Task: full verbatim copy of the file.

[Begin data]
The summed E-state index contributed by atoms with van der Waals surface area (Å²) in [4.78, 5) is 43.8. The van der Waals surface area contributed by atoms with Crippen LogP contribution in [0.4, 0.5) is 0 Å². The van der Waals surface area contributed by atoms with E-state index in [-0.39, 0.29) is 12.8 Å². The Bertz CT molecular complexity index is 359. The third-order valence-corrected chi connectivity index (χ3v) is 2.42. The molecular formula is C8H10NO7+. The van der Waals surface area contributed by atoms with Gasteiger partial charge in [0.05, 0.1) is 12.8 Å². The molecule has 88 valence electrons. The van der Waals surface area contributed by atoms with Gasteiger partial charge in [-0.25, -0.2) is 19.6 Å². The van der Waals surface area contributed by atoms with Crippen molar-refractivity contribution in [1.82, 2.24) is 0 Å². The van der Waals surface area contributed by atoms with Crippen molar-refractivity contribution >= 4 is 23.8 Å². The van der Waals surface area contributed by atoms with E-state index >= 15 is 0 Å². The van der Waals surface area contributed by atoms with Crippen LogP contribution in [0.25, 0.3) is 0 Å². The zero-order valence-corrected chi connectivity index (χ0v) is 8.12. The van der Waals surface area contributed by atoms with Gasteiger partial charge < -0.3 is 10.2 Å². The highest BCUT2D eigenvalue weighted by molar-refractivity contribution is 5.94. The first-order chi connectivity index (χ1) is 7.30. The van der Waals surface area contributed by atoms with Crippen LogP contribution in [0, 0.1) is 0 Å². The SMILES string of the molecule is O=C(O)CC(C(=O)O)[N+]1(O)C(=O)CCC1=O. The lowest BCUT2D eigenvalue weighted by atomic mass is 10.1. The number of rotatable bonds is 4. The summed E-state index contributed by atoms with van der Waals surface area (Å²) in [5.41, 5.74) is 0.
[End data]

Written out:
The summed E-state index contributed by atoms with van der Waals surface area (Å²) in [4.78, 5) is 43.8. The van der Waals surface area contributed by atoms with Crippen LogP contribution in [0.4, 0.5) is 0 Å². The van der Waals surface area contributed by atoms with E-state index in [-0.39, 0.29) is 12.8 Å². The Bertz CT molecular complexity index is 359. The third-order valence-corrected chi connectivity index (χ3v) is 2.42. The molecular formula is C8H10NO7+. The van der Waals surface area contributed by atoms with Gasteiger partial charge in [0.05, 0.1) is 12.8 Å². The molecule has 88 valence electrons. The van der Waals surface area contributed by atoms with Gasteiger partial charge in [-0.25, -0.2) is 19.6 Å². The van der Waals surface area contributed by atoms with Crippen molar-refractivity contribution in [1.82, 2.24) is 0 Å². The van der Waals surface area contributed by atoms with Crippen molar-refractivity contribution >= 4 is 23.8 Å². The van der Waals surface area contributed by atoms with E-state index >= 15 is 0 Å². The van der Waals surface area contributed by atoms with Crippen LogP contribution in [0.25, 0.3) is 0 Å². The zero-order valence-corrected chi connectivity index (χ0v) is 8.12. The van der Waals surface area contributed by atoms with Gasteiger partial charge < -0.3 is 10.2 Å². The highest BCUT2D eigenvalue weighted by molar-refractivity contribution is 5.94. The first-order chi connectivity index (χ1) is 7.30. The van der Waals surface area contributed by atoms with Crippen LogP contribution in [0, 0.1) is 0 Å². The SMILES string of the molecule is O=C(O)CC(C(=O)O)[N+]1(O)C(=O)CCC1=O. The lowest BCUT2D eigenvalue weighted by atomic mass is 10.1. The number of rotatable bonds is 4. The summed E-state index contributed by atoms with van der Waals surface area (Å²) in [5.41, 5.74) is 0.